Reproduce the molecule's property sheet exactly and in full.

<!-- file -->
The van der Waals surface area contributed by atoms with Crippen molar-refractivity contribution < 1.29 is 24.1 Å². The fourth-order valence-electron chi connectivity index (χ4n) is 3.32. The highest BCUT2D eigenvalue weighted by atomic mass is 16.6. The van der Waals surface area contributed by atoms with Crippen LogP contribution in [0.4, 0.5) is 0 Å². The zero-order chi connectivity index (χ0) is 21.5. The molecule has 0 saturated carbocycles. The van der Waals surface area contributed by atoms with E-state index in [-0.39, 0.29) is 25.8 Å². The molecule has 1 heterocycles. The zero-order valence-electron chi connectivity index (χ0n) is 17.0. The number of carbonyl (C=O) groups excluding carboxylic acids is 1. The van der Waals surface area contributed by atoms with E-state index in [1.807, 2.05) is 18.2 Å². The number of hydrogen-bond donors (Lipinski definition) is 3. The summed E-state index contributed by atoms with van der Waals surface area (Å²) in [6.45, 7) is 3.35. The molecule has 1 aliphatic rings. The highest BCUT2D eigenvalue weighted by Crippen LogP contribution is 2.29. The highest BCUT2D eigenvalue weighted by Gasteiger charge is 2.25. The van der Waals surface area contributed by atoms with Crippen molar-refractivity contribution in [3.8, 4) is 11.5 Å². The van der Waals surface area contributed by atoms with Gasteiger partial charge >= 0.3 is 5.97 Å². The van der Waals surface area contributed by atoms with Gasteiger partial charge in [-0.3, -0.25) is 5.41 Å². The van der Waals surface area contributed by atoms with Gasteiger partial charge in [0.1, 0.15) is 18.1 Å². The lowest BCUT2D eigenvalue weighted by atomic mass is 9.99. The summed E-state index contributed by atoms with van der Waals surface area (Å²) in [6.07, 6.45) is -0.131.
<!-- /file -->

The van der Waals surface area contributed by atoms with Crippen molar-refractivity contribution < 1.29 is 24.1 Å². The fourth-order valence-electron chi connectivity index (χ4n) is 3.32. The highest BCUT2D eigenvalue weighted by atomic mass is 16.6. The van der Waals surface area contributed by atoms with Crippen LogP contribution in [0.4, 0.5) is 0 Å². The zero-order chi connectivity index (χ0) is 21.5. The molecule has 0 saturated carbocycles. The van der Waals surface area contributed by atoms with E-state index in [-0.39, 0.29) is 25.8 Å². The molecule has 1 heterocycles. The zero-order valence-electron chi connectivity index (χ0n) is 17.0. The number of carbonyl (C=O) groups excluding carboxylic acids is 1. The van der Waals surface area contributed by atoms with E-state index in [1.807, 2.05) is 18.2 Å². The number of hydrogen-bond donors (Lipinski definition) is 3. The summed E-state index contributed by atoms with van der Waals surface area (Å²) in [6.45, 7) is 3.35. The molecule has 1 aliphatic rings. The highest BCUT2D eigenvalue weighted by Crippen LogP contribution is 2.29. The highest BCUT2D eigenvalue weighted by Gasteiger charge is 2.25. The van der Waals surface area contributed by atoms with Crippen molar-refractivity contribution in [3.8, 4) is 11.5 Å². The van der Waals surface area contributed by atoms with Gasteiger partial charge >= 0.3 is 5.97 Å². The van der Waals surface area contributed by atoms with Gasteiger partial charge in [-0.3, -0.25) is 5.41 Å². The van der Waals surface area contributed by atoms with Gasteiger partial charge in [0.1, 0.15) is 18.1 Å². The lowest BCUT2D eigenvalue weighted by atomic mass is 9.99. The summed E-state index contributed by atoms with van der Waals surface area (Å²) in [6.07, 6.45) is -0.131.